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HTF REVIEW: "The Royal Tenenbaums" (CRITERION) (with screenshots)


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#1 of 93 Ronald Epstein

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Posted June 26 2002 - 12:19 AM

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The Royal Tenenbaums







Studio: Touchstone
Year: 2001
Rated: R
Film Length: 110 minutes
Aspect Ratio: 16X9 Enhanced Widescreen (2.40:1)




You Are Invited To A Remarkable Family Gathering


This is perhaps one of the hardest reviews I
have ever written because as I sit here typing
these words, I still don't quite know if I really
enjoyed The Royal Tenenbaums or not.

I have to admit, there were several times during
the first 30 minutes of this movie that I wanted
to turn it off. I was forming letters of apology
to Disney within my head for not reviewing the DVD
they sent me. But remarkably, the more I stayed
with this film, the more I slowly got into the
absurdity of it all.

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From Director Wes Anderson (Rushmore) comes the
story of The Tenenbaum family who has inhabited
a beautiful three-story brownstone on the Upper
West Side since their three "genius children,"
Chas (Ben Stiller), Margot (Gwyneth Paltrow), and
Richie (Luke Wilson) were born approximately 30
years ago. Gene Hackman (in a performance that
is nothing short of amazing), is a mustachioed
chain smoker and unattentive a father who is
separated from his level-headed wife, Ethel
(Anjelica Huston).

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The kids grow up to be very strange in the
Tenenbaum household. One becomes a business
genius, another a famous playwright and the
other a world famous tennis pro. There is
also the boy next door Eli (Owen Wilson), who
forever wants to be a Tenenbaum.

Royal decides late in life that he'd like to
reunite with his family, and therefore concocts
a scheme that results in him moving back home
with the children and ex-wife even though she's
about to remarry, to her longtime accountant
(Danny Glover).

I suppose the reason this film placed on many
of the critic's top 10 lists of last year was
simply because The Royal Tenenbaums is
rich in original, fascinating and hilarious
characters. This stellar cast of actors are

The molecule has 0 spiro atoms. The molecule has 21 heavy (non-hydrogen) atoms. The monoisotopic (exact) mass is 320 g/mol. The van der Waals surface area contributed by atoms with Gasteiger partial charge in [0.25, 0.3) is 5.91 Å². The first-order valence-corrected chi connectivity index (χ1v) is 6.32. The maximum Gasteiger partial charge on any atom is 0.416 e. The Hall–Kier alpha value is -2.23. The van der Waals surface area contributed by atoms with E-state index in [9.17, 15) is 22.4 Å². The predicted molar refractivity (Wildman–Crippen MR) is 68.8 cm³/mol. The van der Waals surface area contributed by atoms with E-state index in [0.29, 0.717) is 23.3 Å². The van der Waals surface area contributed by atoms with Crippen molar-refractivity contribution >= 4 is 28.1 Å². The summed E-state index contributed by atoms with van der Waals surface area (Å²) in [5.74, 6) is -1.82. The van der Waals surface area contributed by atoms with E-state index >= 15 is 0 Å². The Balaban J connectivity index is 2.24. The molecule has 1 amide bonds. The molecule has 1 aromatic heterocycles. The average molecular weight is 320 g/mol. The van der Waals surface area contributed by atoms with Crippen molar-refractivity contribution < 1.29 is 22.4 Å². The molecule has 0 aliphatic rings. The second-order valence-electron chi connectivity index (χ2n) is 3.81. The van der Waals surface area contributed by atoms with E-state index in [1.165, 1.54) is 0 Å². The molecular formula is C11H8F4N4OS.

seen in ways you have never before imagined.
Watch Gwyneth Paltrow in a very untypical
role for that may be her best performance yet.

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So, I sit here typing these words and wondering
what I really thought of the film. I was captivated
by the highly entertaining visual style of this
film which is told in storybook fashion (narrated
by Alec Baldwin) where almost every frame of the
film looks like something out of a comic book.
Even more impressing was the diverse rock soundtrack
that helps set the mood for both humorous and
forewarned moments.


How is the transfer?


The overall transfer of this film looks simply
terrific. I was rather amazed at how vivid colors
could get on a transfer like this before becoming
oversaturated. Filled with vibrant yellows and
reds (especially the red jump suits), the color
levels peak higher than most any other movie I
have seen before, yet just barely stay out of the
oversaturation zone. The print is flawless, and
the only problem I had was the smallest evidence
of video noise throughout.

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Though this DVD contains an additional DTS 5.1
track, I found it to be completely wasted on a
film that really doesn't make use of it. As I
sat watching this film, I rarely heard any noise
come from the rear channels. In fact, not until
halfway through the film as Hackman and Huston
walk through Central Park, did I heard the very
first sounds of the background city in the rears.
From that point on, it was the few outdoor scenes
that followed that contained hints of ambient noise.

The lack of rear channel output can be easily be
forgiven by the strong and robust front channels
that give off superior stereo separation. The
film's rock soundtrack comes across with such
deep resounding bass that you will find your feet
tapping along in no time.


Special Features


The Royal Tenenbaums has been released
in a deluxe 2-disc CRITERION edition. As
anyone knows, Criterion sets the standard in
providing superior transfers and supplements in
all their releases. This is no exception.

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I must first talk about the packaging. Arriving
in a cardboard slipcase that mimics a book, the
inner plastic housing slips out to reveal a cover
adorned with artwork by Eric Anderson.

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Inside the cover you immediately find two small
pamphlets, one of is Kent Jone's insight into
Director Wes Anderson's film, and the other
containing interesting artwork by Eric Anderson
of the Tenenbaum house, which maps out every floor
and room, pointing out the most intricate details
and objects of each.

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Disc One contains the movie that contains
both Dolby Digital and DTS 5.1 soundtracks.

The film also features a full-length commentary
by writer/director Wes Anderson.

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Disc Two houses the bulk of supplemental
features that are divided into eight specific
chapters.

Let's begin with The Scrapbook

This entire section is devoted to the many
paintings and images found in the film.

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Photographer James Hamilton presented a slide
show of for the wrap party of the film. You can't
help but be highly amused by these beautifully
photographed images that show the cast and
filmmakers in some very candid moments.